In The Guardian:
VS Naipaul, no stranger to literary spats and rows, has done it again. This time, the winner of the Nobel prize for literature has lashed out at female authors, saying there is no woman writer whom he considers his equal – and singling out Jane Austen for particular criticism.
In an interview at the Royal Geographic Society on Tuesday about his career, Naipaul, who has been described as the “greatest living writer of English prose”, was asked if he considered any woman writer his literary match. He replied: “I don’t think so.” Of Austen he said he “couldn’t possibly share her sentimental ambitions, her sentimental sense of the world”.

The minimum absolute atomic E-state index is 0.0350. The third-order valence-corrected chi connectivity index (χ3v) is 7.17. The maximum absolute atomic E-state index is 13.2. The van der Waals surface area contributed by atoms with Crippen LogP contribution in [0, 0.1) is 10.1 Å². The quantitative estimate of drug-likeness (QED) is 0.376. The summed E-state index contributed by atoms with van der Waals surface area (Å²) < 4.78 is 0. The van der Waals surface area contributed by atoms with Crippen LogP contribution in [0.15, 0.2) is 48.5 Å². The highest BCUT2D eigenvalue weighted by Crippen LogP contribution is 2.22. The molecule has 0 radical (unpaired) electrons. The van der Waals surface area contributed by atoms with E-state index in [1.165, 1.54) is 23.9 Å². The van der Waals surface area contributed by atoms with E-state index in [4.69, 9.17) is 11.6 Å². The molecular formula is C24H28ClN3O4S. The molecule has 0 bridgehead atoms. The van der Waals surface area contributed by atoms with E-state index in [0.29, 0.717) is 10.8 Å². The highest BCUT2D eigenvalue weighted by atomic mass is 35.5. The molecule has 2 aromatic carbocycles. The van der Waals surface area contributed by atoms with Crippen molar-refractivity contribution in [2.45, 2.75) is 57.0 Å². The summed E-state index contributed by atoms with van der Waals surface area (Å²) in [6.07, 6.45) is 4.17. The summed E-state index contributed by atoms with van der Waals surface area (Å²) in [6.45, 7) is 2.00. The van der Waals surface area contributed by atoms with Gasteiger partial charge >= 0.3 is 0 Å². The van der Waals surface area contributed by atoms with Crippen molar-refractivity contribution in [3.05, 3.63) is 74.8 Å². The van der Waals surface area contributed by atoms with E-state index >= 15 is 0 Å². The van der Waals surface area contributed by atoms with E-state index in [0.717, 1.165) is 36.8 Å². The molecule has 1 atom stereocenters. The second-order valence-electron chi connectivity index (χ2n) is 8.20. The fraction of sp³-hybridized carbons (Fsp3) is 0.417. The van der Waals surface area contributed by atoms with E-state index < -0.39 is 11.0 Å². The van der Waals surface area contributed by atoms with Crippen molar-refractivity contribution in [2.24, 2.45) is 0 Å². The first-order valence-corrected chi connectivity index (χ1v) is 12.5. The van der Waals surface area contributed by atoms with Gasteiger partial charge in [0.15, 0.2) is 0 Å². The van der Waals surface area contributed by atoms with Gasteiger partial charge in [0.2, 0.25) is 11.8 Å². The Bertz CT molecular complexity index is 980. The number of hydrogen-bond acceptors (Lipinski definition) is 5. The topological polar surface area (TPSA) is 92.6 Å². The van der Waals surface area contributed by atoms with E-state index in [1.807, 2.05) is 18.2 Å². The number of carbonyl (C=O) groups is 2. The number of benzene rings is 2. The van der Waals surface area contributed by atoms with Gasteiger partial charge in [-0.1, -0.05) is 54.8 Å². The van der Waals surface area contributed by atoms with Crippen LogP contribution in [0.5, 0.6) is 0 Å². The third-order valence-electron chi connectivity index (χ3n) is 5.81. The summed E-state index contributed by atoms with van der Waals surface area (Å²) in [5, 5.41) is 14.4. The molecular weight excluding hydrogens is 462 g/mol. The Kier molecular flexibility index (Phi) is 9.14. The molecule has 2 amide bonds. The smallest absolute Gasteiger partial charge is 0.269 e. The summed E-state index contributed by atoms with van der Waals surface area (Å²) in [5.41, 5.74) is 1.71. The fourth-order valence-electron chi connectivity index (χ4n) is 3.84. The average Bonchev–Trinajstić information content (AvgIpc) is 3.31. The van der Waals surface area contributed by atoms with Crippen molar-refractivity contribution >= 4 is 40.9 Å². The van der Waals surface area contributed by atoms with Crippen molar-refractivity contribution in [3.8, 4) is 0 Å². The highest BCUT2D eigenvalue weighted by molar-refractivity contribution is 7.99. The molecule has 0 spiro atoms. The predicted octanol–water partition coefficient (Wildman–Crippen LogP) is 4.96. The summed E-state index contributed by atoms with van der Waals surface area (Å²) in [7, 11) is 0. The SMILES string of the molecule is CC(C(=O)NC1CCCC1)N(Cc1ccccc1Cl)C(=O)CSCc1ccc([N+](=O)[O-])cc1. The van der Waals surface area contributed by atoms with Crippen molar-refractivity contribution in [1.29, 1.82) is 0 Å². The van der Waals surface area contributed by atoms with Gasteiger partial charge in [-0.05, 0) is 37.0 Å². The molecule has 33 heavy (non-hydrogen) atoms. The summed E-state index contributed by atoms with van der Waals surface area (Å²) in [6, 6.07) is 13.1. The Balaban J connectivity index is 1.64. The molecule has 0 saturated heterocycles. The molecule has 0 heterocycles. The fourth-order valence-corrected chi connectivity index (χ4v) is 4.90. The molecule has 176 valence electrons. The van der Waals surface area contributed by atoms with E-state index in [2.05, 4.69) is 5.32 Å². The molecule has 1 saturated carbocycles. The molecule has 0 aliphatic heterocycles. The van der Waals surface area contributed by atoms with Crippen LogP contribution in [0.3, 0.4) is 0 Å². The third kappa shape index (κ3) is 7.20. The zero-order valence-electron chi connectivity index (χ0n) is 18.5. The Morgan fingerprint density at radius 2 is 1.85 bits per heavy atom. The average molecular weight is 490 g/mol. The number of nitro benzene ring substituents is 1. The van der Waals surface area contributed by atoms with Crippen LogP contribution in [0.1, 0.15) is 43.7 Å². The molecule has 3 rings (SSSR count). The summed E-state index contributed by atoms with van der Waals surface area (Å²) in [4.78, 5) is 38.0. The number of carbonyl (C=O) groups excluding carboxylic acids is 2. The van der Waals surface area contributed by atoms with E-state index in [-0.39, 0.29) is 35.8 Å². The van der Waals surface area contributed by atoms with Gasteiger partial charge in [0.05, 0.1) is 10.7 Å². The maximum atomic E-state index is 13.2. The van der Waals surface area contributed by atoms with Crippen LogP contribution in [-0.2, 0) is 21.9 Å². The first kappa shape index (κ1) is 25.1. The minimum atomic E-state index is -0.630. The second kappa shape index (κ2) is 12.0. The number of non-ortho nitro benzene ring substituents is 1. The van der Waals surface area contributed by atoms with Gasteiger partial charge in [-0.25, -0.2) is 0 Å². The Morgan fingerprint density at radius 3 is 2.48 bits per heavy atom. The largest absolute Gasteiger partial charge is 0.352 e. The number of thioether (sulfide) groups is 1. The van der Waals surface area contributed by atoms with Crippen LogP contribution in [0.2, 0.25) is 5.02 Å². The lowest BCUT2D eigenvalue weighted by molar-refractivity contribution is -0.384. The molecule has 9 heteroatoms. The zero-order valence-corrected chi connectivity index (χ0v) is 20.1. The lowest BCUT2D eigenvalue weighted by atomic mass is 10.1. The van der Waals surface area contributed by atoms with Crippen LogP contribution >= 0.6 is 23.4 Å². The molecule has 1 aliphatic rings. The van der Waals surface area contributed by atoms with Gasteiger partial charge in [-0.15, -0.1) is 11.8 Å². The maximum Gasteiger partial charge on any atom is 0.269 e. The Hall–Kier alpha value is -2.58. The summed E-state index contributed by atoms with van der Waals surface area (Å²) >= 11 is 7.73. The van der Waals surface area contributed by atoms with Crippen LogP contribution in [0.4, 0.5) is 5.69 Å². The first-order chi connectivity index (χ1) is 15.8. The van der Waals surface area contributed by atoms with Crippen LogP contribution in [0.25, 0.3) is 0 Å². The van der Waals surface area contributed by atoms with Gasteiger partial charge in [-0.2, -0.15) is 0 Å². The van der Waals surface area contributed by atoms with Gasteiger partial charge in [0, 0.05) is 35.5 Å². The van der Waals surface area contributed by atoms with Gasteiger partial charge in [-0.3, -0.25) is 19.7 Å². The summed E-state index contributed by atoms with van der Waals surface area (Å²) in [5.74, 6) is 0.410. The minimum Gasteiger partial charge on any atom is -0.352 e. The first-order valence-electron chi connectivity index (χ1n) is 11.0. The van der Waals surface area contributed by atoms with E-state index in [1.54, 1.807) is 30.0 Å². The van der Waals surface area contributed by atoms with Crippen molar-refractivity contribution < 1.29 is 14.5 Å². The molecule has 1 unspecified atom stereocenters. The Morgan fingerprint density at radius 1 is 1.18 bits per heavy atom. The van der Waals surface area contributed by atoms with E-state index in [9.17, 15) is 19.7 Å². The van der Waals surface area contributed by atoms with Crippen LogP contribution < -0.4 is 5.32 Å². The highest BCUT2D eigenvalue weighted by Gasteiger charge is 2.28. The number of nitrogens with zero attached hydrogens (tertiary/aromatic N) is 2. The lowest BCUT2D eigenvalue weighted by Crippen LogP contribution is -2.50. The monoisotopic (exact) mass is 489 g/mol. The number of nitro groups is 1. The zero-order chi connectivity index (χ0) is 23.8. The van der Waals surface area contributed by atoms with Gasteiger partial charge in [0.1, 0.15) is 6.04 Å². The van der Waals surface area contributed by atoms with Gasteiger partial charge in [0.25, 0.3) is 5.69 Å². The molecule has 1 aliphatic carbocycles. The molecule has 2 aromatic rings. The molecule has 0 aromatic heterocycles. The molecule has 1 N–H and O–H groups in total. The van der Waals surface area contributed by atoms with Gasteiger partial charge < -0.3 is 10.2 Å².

He felt that women writers were “quite different”. He said: “I read a piece of writing and within a paragraph or two I know whether it is by a woman or not. I think [it is] unequal to me.” More: Also read NPR
In Boston Globe: A house for Mr. Sexist
The 79-year-old curmudgeon and author of “A House for Mr. Biswas’’ mixed egotism with obtuseness, saying that no woman writer was his equal, and that he could infallibly spot feminine prose “within a paragraph or two’’ due to its “sentimentality’’ and its “narrow view of the world.’’ To make sure nobody was left thinking he disparaged only contemporary women writers, Naipaul scorned Jane Austen for her “sentimental sense of the world.’’ More: